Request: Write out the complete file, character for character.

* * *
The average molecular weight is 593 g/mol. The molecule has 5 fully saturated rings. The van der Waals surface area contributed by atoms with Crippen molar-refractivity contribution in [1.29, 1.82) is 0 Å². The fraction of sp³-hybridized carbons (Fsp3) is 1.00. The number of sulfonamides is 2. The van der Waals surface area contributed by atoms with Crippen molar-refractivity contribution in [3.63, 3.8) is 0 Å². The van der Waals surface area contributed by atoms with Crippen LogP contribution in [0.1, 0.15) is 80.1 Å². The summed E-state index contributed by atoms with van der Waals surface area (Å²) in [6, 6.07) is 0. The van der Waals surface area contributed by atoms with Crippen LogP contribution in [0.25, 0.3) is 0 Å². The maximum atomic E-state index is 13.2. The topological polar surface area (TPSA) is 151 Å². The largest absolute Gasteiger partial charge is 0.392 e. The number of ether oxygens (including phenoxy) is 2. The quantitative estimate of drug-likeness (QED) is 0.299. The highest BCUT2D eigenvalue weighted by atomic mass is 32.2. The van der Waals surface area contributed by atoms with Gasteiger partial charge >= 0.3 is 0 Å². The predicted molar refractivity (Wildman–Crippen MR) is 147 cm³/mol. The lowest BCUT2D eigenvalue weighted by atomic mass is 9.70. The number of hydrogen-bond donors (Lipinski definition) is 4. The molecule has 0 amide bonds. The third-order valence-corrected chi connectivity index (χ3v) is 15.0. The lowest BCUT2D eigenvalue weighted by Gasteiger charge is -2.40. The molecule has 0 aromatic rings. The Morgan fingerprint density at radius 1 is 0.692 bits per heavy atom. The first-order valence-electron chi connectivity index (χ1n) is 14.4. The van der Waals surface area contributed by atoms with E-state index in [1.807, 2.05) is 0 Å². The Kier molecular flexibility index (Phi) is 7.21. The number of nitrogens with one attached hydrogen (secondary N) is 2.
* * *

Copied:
The average molecular weight is 593 g/mol. The molecule has 5 fully saturated rings. The van der Waals surface area contributed by atoms with Crippen molar-refractivity contribution in [1.29, 1.82) is 0 Å². The fraction of sp³-hybridized carbons (Fsp3) is 1.00. The number of sulfonamides is 2. The van der Waals surface area contributed by atoms with Crippen molar-refractivity contribution in [3.63, 3.8) is 0 Å². The van der Waals surface area contributed by atoms with Crippen LogP contribution in [0.1, 0.15) is 80.1 Å². The summed E-state index contributed by atoms with van der Waals surface area (Å²) in [6, 6.07) is 0. The van der Waals surface area contributed by atoms with Crippen LogP contribution in [0.25, 0.3) is 0 Å². The maximum atomic E-state index is 13.2. The topological polar surface area (TPSA) is 151 Å². The largest absolute Gasteiger partial charge is 0.392 e. The number of ether oxygens (including phenoxy) is 2. The quantitative estimate of drug-likeness (QED) is 0.299. The highest BCUT2D eigenvalue weighted by atomic mass is 32.2. The van der Waals surface area contributed by atoms with Gasteiger partial charge >= 0.3 is 0 Å². The predicted molar refractivity (Wildman–Crippen MR) is 147 cm³/mol. The lowest BCUT2D eigenvalue weighted by atomic mass is 9.70. The number of hydrogen-bond donors (Lipinski definition) is 4. The molecule has 0 amide bonds. The third-order valence-corrected chi connectivity index (χ3v) is 15.0. The lowest BCUT2D eigenvalue weighted by Gasteiger charge is -2.40. The molecule has 0 aromatic rings. The Morgan fingerprint density at radius 1 is 0.692 bits per heavy atom. The first-order valence-electron chi connectivity index (χ1n) is 14.4. The van der Waals surface area contributed by atoms with E-state index in [1.807, 2.05) is 0 Å². The Kier molecular flexibility index (Phi) is 7.21. The number of nitrogens with one attached hydrogen (secondary N) is 2.